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Interior of the Dickinson Depot, ca. 1902
Courtesy of Ralph Stenzel
Dickinson is the one of the oldest settlements on the Mainland of Galveston County still in existence. The town’s name came from an early settler that purchased a league of land from Stephen F. Austin’s colony in 1824. Early families ranched and farmed the area. Following the Civil War, the Galveston, Houston, Henderson Railroad was built to connect the large cities of Galveston and Houston, which was also an opportunity for Dickinson.
Confederate General Ebenezer Nichols was a prominent wholesale merchandiser in Galveston in the mid to late 1800s. Nichols chose a spot along Dickinson Bayou to become his summer residence and plantation. Later, his son established the Dickinson Land and Improvement Company, built the first bridge over the bayou, and promoted the town as a farming and resort community. Near the G,H, & H rail tracks he created a park with a race track known as the Dickinson Picnic Grounds. Visitors from Houston and Galveston attended events there via the Interurban electric rail. During the Texas Coast Fair of 1895 5,000 people came for a special “Galveston Day.”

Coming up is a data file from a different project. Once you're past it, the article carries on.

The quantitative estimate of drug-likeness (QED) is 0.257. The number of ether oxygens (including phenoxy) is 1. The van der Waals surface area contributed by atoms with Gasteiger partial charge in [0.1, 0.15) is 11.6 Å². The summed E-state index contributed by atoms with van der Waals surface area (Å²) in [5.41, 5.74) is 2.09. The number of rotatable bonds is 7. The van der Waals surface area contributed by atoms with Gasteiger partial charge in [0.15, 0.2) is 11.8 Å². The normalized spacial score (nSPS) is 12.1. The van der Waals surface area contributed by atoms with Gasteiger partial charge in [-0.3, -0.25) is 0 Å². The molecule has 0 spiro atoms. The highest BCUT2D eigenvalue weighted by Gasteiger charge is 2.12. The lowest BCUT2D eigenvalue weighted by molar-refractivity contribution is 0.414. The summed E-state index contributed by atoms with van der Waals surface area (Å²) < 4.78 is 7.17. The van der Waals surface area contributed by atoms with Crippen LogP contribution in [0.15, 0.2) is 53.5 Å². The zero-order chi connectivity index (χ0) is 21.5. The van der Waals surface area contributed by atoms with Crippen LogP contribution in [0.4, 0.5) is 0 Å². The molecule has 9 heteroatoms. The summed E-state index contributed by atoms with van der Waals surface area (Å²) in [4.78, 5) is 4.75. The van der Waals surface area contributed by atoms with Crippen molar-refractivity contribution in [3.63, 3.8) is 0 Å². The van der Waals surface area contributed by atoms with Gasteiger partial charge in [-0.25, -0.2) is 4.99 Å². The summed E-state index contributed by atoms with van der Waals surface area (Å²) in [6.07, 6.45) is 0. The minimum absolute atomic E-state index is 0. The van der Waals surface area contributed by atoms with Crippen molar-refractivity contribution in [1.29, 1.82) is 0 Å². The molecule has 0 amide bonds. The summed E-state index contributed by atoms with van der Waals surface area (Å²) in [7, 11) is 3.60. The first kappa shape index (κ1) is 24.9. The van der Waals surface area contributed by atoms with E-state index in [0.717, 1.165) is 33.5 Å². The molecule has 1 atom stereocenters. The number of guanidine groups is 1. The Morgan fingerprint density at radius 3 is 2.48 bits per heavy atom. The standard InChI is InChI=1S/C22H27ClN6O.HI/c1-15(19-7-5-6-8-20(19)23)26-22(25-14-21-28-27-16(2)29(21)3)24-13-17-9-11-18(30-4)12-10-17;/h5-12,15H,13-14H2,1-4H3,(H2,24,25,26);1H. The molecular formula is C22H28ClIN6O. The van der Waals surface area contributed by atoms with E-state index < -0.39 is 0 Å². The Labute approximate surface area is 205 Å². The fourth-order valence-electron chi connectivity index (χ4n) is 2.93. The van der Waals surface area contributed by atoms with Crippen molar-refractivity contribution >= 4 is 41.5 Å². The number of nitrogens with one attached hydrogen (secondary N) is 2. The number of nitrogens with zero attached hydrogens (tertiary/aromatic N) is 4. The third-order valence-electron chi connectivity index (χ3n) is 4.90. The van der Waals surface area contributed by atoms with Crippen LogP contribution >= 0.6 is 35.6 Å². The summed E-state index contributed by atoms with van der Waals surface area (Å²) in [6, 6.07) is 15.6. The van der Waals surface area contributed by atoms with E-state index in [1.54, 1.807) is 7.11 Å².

Dickinson Post Office, ca. 1900
Collection of the Galveston County Historical Museum

Downtown Dickinson, ca. 1900
Collection of the Galveston County Historical Museum
After the 1900 Storm that devastated all parts of the county, land became cheap in Dickinson and many new farmers settled the area. What had been a cotton or cane growing area, became dominated by farms growing fruit and various vegetables for market. Many Italian immigrants settled in Texas in the late 1800s, and Dickinson grew to be the largest Italian community in the county.